Excerpted from The Biggest Legal Mistakes Physicians Make: And How to Avoid Them
Edited by Steven Babitsky, Esq. and James J. Mangraviti, Esq. (©2005 SEAK, Inc.)

Download Free 646 Page E-book: The Biggest Legal Mistakes Physicians Make and How to Avoid Them

Executive Summary

Every year, thousands of physicians retire, sell or move their practices, or they quit their jobs for more lucrative opportunities. In doing so, they usually focus on the new position that seems more exciting or satisfying. However, it is a mistake to neglect the details of closing the existing practice or otherwise exiting the old position. Many physicians make serious mistakes when closing practices or leaving jobs, mistakes that can affect them for years to come.

Mistake 1        Abandoning Patients

Once a physician has established a physician-patient relationship, the physician must not “abandon” the patient. Abandonment is a problem when a physician terminates a relationship with an individual patient, but can also be a problem when a physician closes a practice, thereby terminating all relationships with all patients. Abandonment is a particular problem if a physician abruptly closes a medical practice without prior notice to patients, or fails to properly notify some segment of the patient population (e.g., where a physician closes the practice but fails to notify nursing home patients).

Abandonment is often defined as “the unilateral severance of the professional relationship…without reasonable notice at a time when there is still the necessity of continuing medical attention” [Lee v Dewbre, 362 SW2d 900, 902 (Tex. Civ. App.‑Amarillo 1962, no writ)]. To prove abandonment, a physician must fail to provide “an adequate medical attendant” and also fail to give adequate notice. Finally, as in any negligence action, the plaintiff must prove he or she suffered injuries or damages that were caused by the physician’s conduct.

Action Step     Physicians should give the entire active patient load reasonable notice before closing the office doors and leaving the area. The length of notice depends on the types of patients in the practice, their aggregate need for continuing care, and the difficulty of finding replacement care. A surgeon, whose typical involvement with patients is of fairly short duration, might find a short notice period acceptable, whereas a family physician or a physician in another specialty in which physician-patient relationships are of long duration might not consider a short notice period acceptable. A hospital-based physician might have an easier time with the notice period if another physician, such as a radiologist, is ready to begin work the day after the physician departs.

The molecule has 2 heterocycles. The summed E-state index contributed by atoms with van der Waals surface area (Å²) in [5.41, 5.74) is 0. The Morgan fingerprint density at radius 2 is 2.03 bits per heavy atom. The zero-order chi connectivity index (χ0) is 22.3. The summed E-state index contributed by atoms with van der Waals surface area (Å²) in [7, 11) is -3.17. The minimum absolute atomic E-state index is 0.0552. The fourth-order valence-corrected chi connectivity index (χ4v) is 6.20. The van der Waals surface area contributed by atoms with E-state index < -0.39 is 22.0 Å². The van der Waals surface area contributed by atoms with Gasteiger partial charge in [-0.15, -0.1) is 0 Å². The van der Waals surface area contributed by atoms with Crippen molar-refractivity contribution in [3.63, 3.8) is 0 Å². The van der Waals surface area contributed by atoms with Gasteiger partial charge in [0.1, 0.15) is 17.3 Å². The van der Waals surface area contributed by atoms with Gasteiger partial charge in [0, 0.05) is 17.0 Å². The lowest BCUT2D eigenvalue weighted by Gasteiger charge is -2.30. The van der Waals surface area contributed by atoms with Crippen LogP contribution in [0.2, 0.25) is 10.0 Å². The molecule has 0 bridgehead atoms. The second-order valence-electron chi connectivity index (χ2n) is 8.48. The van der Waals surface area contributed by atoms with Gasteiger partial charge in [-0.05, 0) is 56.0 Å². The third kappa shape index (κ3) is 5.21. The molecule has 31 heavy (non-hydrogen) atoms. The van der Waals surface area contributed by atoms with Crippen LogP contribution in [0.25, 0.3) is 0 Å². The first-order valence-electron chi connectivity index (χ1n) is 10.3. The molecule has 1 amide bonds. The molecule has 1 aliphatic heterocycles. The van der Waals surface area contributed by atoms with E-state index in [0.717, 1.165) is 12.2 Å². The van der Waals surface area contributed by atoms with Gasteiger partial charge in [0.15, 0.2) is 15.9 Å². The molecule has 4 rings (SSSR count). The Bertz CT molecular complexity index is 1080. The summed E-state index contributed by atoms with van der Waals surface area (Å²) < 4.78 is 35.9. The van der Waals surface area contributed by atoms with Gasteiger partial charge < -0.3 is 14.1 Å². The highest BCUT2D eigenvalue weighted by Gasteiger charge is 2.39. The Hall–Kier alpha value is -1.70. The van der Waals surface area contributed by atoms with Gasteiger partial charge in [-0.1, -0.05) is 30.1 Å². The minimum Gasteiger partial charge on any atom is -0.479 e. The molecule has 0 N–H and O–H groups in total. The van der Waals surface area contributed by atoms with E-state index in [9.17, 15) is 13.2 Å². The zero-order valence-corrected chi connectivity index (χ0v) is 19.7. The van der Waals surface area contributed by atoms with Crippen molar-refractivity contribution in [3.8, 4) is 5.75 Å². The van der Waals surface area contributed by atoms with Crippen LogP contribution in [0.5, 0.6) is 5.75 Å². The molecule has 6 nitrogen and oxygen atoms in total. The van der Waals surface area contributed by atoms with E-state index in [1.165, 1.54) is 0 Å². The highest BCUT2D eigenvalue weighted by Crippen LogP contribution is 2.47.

In addition, physicians should check the laws of their particular state. Texas, for example, has a rule requiring physicians to post a sign in their offices, publish a notice in two newspapers, send letters to all patients seen within the last two years, and furnish evidence thereof to the medical board.

Mistake 2        Violating Noncompete Clauses

A noncompetition clause (also called a “covenant not to compete”) prohibits the departing physician from competing with either an existing practice or the purchaser of a practice, for a specific time and in a specific area. Physicians often overlook these clauses when they leave jobs with other practices, and sometimes find themselves on the receiving end of injunctions and lawsuits.

Action Step     Physicians should consult counsel. In some states, judicial doctrines prohibit enforcement as between persons of a “common calling” in an employment setting. Most states require that noncompetition clauses have reasonable limitations as to time, geographical area, and the scope of activity to be restrained. It may well be that the physician has signed a contract containing an arguably unenforceable clause because it is not reasonable. Some states require that noncompetition clauses have mandatory buyout provisions. Texas law, for example, requires that physicians not be denied access to a list of patients who they had seen or had treated within one year of termination and that they be given access to the medical records of their patients upon authorization of those patients. On the other hand, noncompetition clauses are most typically enforced strictly where the sale of a business is concerned, so competing with the buyer of a medical practice is a bad idea.